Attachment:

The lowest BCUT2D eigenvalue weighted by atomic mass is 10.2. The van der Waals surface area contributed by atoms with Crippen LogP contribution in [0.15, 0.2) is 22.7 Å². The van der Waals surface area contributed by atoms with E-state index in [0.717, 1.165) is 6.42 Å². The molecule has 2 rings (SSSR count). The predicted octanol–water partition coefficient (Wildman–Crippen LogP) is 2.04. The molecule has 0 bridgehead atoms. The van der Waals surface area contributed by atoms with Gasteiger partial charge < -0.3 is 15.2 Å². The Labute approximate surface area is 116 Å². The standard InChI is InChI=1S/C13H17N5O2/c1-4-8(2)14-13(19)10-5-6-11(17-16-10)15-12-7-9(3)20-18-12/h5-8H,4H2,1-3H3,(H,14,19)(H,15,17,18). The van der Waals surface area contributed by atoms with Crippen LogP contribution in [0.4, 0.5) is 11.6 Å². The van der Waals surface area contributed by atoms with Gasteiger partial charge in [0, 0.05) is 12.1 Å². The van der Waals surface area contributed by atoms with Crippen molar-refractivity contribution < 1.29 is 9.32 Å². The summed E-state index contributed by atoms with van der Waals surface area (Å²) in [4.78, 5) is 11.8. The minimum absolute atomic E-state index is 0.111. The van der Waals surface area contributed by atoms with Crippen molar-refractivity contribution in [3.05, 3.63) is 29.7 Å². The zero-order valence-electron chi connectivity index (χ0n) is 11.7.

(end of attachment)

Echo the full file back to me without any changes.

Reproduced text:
The lowest BCUT2D eigenvalue weighted by atomic mass is 10.2. The van der Waals surface area contributed by atoms with Crippen LogP contribution in [0.15, 0.2) is 22.7 Å². The van der Waals surface area contributed by atoms with E-state index in [0.717, 1.165) is 6.42 Å². The molecule has 2 rings (SSSR count). The predicted octanol–water partition coefficient (Wildman–Crippen LogP) is 2.04. The molecule has 0 bridgehead atoms. The van der Waals surface area contributed by atoms with Gasteiger partial charge < -0.3 is 15.2 Å². The Labute approximate surface area is 116 Å². The standard InChI is InChI=1S/C13H17N5O2/c1-4-8(2)14-13(19)10-5-6-11(17-16-10)15-12-7-9(3)20-18-12/h5-8H,4H2,1-3H3,(H,14,19)(H,15,17,18). The van der Waals surface area contributed by atoms with Crippen LogP contribution in [0.4, 0.5) is 11.6 Å². The van der Waals surface area contributed by atoms with Gasteiger partial charge in [0, 0.05) is 12.1 Å². The van der Waals surface area contributed by atoms with Crippen molar-refractivity contribution < 1.29 is 9.32 Å². The summed E-state index contributed by atoms with van der Waals surface area (Å²) in [4.78, 5) is 11.8. The minimum absolute atomic E-state index is 0.111. The van der Waals surface area contributed by atoms with Crippen molar-refractivity contribution in [3.05, 3.63) is 29.7 Å². The zero-order valence-electron chi connectivity index (χ0n) is 11.7.